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Defending Public Space - More on why driving artists off of Pacific Avenue in Santa Cruz is a crime
SUPPORT THE BLUE BOX 2
DRIVING ARTISTS OFF OF PACIFIC AVENUE IS A CRIME
Monday, August 31, 2015
The Superior Court of California-Santa Cruz
701 Ocean St, Santa Cruz, CA 95060
Free vegan breakfast
DEFENDING PUBLIC SPACE
More on why driving artists off of Pacific Avenue in Santa Cruz is a crime.
By Food Not Bombs co-founder, author and artist Keith McHenry
August 30, 2015
The Santa Cruz Police arrested my partner and I during a sleep out at city hall on Tuesday, August 25, 2015, charging us with felony vandalism and conspiracy to commit a crime. Officers said the suspects spray-painted markings outlining new Blue Boxes for street artists in 33 additional locations throughout the downtown area. We go to court in Santa Cruz at 8:30 AM in Department 1 on Monday, August 31st.
"The blue corner marks that Abbi Samuels and Jonathan Keith McHenry made were similar to official city markings for street vendor areas, said Santa Cruz police spokeswoman Joyce Blaschke. Authorities noticed the 33 markings and caught the pair by reviewing surveillance footage, Blaschke said."
“'In addition to vandalizing the city sidewalks, the act undermines the city’s program to establish safe, orderly and fair use of the downtown sidewalk space,'” said Blaschke.
According to journalist Bradley Allen, "The action of painting blue boxes comes on the heels of two well-known artists, Joff Jones and Alex Skeleton, being arrested by Santa Cruz Police on August 20 for displaying art in front of Forever 21 which, as of recently, is not allowed since the boxes there were removed. A few days later on Sunday, the artists defiantly returned to the sidewalk in front of Forever 21 dressed in Colonial attire with displays of their artwork and a painting of the First Amendment. They were not arrested a second time."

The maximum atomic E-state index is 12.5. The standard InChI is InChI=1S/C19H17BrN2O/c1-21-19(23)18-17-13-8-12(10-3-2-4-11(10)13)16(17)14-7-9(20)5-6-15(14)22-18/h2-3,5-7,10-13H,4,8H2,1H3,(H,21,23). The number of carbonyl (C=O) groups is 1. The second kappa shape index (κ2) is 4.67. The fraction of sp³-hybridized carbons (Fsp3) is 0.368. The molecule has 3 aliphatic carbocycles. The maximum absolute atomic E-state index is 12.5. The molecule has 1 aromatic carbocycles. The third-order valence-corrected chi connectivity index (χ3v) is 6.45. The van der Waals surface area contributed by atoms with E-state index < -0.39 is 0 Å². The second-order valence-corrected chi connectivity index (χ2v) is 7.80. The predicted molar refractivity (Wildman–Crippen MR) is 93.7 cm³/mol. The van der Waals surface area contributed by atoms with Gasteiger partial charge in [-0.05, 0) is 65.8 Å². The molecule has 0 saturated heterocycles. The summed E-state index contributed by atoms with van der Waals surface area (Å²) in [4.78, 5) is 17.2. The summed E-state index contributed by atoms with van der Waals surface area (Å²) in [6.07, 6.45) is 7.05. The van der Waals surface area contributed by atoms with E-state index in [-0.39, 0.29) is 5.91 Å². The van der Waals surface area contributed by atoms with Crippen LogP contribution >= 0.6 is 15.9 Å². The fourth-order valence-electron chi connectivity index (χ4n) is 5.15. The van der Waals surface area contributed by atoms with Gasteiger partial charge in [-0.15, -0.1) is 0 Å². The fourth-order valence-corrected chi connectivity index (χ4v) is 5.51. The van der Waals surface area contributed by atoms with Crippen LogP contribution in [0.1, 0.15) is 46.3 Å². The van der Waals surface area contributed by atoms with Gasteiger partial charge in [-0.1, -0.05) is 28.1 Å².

"My art expresses my social, religious, and existential views. My first amendment guarantees me the right to express that in a public space. My friend Alex and I were arrested yesterday for exercising these rights. Be downtown on Saturday at 12:00pm to see part two. Stand up for your rights!!!"
The morning after the new blue boxes appeared, city officials could be seen outside Forever 21 in a state of confusion as they tried to figure out why the performance space they had removed a week or two before had suddenly reappeared. A guitarist sang outside New Leaf. He expressed excitement at the fact that a new blue box had been placed at exactly the perfect location to reach an appreciative audience.
While the struggle against free expression on Pacific Avenue has a 20 year history, the most recent drama started on September, 10, 2013 when the Santa Cruz City council passed Ordinance 2013-14, an amendment to section 5.43 of the city code that restricts the space allotted for “noncommercial use of city streets and sidewalks” (i.e. street performance) to 12 square feet per individual or group.
After the council vote Dixie Mills, founder of the Santa Cruz Fringe Festival, noted that, “This new ordinance will silently kill the street performer/vendor scene that is so much a part of the flavor of downtown Santa Cruz. If the ordinance just banned this kind of activity all together, there would probably be a big uproar. This way these activities are still allowed, but they are so constrained with rules that slowly but surely we will have a quieter, and less interesting downtown,” she says. “It seems to me the spirit of Santa Cruz would want to attract these artists instead of making it difficult or impossible for them to share their talents.”